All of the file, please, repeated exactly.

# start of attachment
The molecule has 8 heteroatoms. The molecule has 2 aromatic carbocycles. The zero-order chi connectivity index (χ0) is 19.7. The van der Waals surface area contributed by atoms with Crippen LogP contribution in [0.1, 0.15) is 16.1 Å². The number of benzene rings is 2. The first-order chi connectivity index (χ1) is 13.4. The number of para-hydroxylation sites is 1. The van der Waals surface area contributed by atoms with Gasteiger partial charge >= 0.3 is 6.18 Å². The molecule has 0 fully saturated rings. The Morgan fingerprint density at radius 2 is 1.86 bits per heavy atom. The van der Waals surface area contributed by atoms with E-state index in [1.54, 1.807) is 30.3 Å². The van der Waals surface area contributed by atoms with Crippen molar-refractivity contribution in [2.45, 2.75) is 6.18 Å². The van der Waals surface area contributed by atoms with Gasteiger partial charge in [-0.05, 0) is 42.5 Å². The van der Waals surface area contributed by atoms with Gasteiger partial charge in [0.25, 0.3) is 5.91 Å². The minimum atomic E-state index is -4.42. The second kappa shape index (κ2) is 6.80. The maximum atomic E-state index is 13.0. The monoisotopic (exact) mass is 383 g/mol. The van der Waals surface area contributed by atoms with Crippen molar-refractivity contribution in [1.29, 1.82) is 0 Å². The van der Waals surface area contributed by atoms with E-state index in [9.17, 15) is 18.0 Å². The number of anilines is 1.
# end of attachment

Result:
The molecule has 8 heteroatoms. The molecule has 2 aromatic carbocycles. The zero-order chi connectivity index (χ0) is 19.7. The van der Waals surface area contributed by atoms with Crippen LogP contribution in [0.1, 0.15) is 16.1 Å². The number of benzene rings is 2. The first-order chi connectivity index (χ1) is 13.4. The number of para-hydroxylation sites is 1. The van der Waals surface area contributed by atoms with Gasteiger partial charge >= 0.3 is 6.18 Å². The molecule has 0 fully saturated rings. The Morgan fingerprint density at radius 2 is 1.86 bits per heavy atom. The van der Waals surface area contributed by atoms with E-state index in [1.54, 1.807) is 30.3 Å². The van der Waals surface area contributed by atoms with Crippen molar-refractivity contribution in [2.45, 2.75) is 6.18 Å². The van der Waals surface area contributed by atoms with Gasteiger partial charge in [-0.05, 0) is 42.5 Å². The van der Waals surface area contributed by atoms with Gasteiger partial charge in [0.25, 0.3) is 5.91 Å². The minimum atomic E-state index is -4.42. The second kappa shape index (κ2) is 6.80. The maximum atomic E-state index is 13.0. The monoisotopic (exact) mass is 383 g/mol. The van der Waals surface area contributed by atoms with Crippen molar-refractivity contribution in [1.29, 1.82) is 0 Å². The van der Waals surface area contributed by atoms with E-state index in [9.17, 15) is 18.0 Å². The number of anilines is 1.